Nonsense mediated RNA decay (NMD) is a mechanism to rapidly degrade select mRNAs. Recent studies have found that the UPF1 gene, required for NMD, is strikingly mutated and inactivated in >80% of adenosquamous pancreatic cancer (ASPC), a particularly aggressive form of pancreatic cancer. We have determined that UPF1 mutations in pancreatic cancer result in decreased UPF1 expression. Other mutations recently reported to inactivate NMD are found in pancreatic ductal adenocarcinoma, and we have reported that many of the stresses commonly found in pancreatic cancer repress NMD activity. NMD inhibition promotes the growth of transformed cells in soft agar, subcutaneous explants, and in an orthotopic pancreatic transplant model. Our overall goal is to better understand how NMD inhibition augments tumor growth and explore how we can exploit NMD inhibition for therapeutic gain in pancreatic cancer. RNA stability screens, RNAseq, and metabolomics screens have identified Notch signaling and Glycolysis as NMD regulated pathways. Both Notch signaling and Glycolysis play an important role in pancreatic cancer in general, and recent pancreatic cancer molecular classification studies indicate that these two pathways are particularly active in ASPC, where NMD is typically genetically inactivated. Importantly these pathways can also be targeted.
In Aim 1 we will identify the mechanism and significance of NMD inhibition on Notch activation in pancreatic cancer. Based on our preliminary data we hypothesize that reduced NMD inhibition expression stabilizes Notch ligands and receptors, and the activation of Notch signaling represses e-cadherin expression to play a key role in metastases and chemo-resistance. However we also hypothesize that NMD inhibited pancreatic cancers will be particularly susceptible to Notch inhibitors.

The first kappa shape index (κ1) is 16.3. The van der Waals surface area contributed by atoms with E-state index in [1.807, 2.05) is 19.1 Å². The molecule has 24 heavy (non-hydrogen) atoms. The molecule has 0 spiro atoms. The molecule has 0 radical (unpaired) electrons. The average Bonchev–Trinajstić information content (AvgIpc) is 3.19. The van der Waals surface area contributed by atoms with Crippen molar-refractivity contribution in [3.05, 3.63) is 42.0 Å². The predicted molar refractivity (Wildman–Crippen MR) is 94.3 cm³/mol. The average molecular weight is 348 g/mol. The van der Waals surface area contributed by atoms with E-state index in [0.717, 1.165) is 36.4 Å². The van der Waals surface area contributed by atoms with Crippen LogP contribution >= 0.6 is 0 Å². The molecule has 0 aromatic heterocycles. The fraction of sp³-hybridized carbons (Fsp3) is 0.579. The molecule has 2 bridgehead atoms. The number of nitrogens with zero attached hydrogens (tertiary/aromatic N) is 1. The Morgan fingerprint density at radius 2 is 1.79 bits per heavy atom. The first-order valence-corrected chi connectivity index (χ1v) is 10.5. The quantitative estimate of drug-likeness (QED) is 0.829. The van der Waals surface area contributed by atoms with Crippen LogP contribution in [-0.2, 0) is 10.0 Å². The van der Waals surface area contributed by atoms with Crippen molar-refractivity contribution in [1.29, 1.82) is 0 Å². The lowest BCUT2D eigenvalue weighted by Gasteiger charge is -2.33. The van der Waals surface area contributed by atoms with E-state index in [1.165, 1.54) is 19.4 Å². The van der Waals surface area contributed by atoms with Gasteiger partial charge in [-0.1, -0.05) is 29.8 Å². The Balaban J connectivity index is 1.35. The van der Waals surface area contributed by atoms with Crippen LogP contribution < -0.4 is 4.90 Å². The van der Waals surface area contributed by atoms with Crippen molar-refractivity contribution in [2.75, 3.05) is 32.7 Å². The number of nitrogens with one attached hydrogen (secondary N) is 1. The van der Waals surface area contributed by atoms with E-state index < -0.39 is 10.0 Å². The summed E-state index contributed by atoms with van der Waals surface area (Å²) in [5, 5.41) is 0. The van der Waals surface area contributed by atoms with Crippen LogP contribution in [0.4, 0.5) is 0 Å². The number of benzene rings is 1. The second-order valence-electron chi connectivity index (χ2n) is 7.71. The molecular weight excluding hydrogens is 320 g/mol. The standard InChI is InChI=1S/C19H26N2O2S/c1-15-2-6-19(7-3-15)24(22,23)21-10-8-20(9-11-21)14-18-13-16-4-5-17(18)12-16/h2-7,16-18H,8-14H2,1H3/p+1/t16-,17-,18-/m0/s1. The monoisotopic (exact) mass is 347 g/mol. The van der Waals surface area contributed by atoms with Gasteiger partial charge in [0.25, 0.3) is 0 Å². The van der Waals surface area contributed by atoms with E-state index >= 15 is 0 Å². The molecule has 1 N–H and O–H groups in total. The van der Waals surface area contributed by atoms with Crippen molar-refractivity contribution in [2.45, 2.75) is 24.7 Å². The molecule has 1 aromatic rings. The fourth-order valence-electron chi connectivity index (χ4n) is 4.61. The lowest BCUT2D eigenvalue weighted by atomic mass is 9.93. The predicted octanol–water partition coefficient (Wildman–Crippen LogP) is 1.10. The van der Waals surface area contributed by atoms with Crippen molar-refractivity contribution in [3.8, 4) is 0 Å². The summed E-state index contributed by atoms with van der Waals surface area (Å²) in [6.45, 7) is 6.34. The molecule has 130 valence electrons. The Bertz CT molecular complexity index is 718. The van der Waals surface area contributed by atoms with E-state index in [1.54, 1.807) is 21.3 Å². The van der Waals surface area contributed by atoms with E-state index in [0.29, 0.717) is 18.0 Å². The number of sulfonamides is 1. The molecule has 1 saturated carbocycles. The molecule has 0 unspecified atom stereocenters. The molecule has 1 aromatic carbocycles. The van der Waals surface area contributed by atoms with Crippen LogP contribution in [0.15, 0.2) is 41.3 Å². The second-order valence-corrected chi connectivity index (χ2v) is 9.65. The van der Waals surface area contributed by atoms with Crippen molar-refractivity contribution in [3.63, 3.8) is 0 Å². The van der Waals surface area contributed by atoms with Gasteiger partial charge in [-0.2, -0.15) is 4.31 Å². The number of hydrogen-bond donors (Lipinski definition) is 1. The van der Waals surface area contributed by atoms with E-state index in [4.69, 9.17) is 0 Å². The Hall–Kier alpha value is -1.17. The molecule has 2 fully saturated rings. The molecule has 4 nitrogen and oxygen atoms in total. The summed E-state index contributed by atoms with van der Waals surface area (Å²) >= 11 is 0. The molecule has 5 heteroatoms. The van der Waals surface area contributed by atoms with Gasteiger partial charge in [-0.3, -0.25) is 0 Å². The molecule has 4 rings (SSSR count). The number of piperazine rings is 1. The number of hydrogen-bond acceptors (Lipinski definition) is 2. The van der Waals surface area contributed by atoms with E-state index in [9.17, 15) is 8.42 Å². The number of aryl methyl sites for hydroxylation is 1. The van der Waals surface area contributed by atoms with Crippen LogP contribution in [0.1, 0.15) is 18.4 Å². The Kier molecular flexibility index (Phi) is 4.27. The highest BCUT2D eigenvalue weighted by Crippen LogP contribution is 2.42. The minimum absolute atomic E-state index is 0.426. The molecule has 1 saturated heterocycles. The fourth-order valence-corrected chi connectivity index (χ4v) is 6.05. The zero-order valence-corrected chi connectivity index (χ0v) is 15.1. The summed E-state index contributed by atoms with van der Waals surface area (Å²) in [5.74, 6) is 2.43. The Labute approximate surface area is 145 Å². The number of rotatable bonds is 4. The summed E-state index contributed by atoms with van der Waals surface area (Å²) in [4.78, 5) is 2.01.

In Aim 2 we will determine how reduced NMD inhibition regulates metabolic pathways and exploit this for therapeutic gain. Based on our preliminary data, we hypothesize that NMD inhibition stabilizes alternatively spliced transcripts encoding members of the mitochondrial respiration system, and this activates glycolysis and the pentose phosphate shunt. The activation of these pathways should render tumors with UPF1 mutations more sensitive to clinically available mitochondrial inhibitors and other metabolic inhibitors, as indicated by preliminary focused shRNA synthetic lethality screens. For both Aims we will use a variety of in vitro cell biology, biochemical, and molecular techniques. We will validate our in vitro findings with unique ASPC tissue arrays, as well as a novel genetically engineered mouse in which we can temporally down-regulate UPF1 expression in pancreas, and can thus faithfully model the consequences of UPF1 mutations found in ASPC.

Public Health Relevance

Nonsense mediated RNA decay (NMD), a mechanism to rapidly degrade select mRNAs, is commonly inactivated in adenosquamous pancreatic cancer and less commonly in pancreatic ductal adenocarcinoma. We have identified several cancer related pathways that can be targeted which are activated by NMD inhibition, and we now propose to determine the mechanism and therapeutic implications of activation of these pathways in vitro and in vivo.

National Institute of Health (NIH)
National Cancer Institute (NCI)
Research Project (R01)
Project #
Application #
Study Section
Cancer Molecular Pathobiology Study Section (CAMP)
Program Officer
Strasburger, Jennifer
Project Start
Project End
Budget Start
Budget End
Support Year
Fiscal Year
Total Cost
Indirect Cost
New York University
Internal Medicine/Medicine
Schools of Medicine
New York
United States
Zip Code